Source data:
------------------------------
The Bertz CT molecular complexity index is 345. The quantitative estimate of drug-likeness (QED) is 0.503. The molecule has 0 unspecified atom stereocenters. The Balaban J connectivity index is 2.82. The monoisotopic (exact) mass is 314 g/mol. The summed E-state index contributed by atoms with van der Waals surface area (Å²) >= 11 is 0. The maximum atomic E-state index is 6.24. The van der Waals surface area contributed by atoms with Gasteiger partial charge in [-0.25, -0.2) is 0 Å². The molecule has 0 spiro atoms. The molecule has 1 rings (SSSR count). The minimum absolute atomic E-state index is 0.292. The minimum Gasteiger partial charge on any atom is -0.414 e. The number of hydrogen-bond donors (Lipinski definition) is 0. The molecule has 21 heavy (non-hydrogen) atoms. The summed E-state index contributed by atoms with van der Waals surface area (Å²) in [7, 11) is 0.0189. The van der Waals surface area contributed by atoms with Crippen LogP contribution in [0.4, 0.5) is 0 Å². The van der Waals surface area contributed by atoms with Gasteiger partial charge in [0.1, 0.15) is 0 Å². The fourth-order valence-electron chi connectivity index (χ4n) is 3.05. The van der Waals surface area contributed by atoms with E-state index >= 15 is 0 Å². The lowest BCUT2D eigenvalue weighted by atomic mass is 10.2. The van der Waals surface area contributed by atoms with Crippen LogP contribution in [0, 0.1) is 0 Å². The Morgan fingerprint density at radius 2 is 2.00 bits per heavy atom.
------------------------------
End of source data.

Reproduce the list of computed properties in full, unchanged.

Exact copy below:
The Bertz CT molecular complexity index is 345. The quantitative estimate of drug-likeness (QED) is 0.503. The molecule has 0 unspecified atom stereocenters. The Balaban J connectivity index is 2.82. The monoisotopic (exact) mass is 314 g/mol. The summed E-state index contributed by atoms with van der Waals surface area (Å²) >= 11 is 0. The maximum atomic E-state index is 6.24. The van der Waals surface area contributed by atoms with Gasteiger partial charge in [-0.25, -0.2) is 0 Å². The molecule has 0 spiro atoms. The molecule has 1 rings (SSSR count). The minimum absolute atomic E-state index is 0.292. The minimum Gasteiger partial charge on any atom is -0.414 e. The number of hydrogen-bond donors (Lipinski definition) is 0. The molecule has 21 heavy (non-hydrogen) atoms. The summed E-state index contributed by atoms with van der Waals surface area (Å²) in [7, 11) is 0.0189. The van der Waals surface area contributed by atoms with Crippen LogP contribution in [0.4, 0.5) is 0 Å². The van der Waals surface area contributed by atoms with Gasteiger partial charge in [0.1, 0.15) is 0 Å². The fourth-order valence-electron chi connectivity index (χ4n) is 3.05. The van der Waals surface area contributed by atoms with E-state index >= 15 is 0 Å². The lowest BCUT2D eigenvalue weighted by atomic mass is 10.2. The van der Waals surface area contributed by atoms with Crippen LogP contribution in [0, 0.1) is 0 Å². The Morgan fingerprint density at radius 2 is 2.00 bits per heavy atom.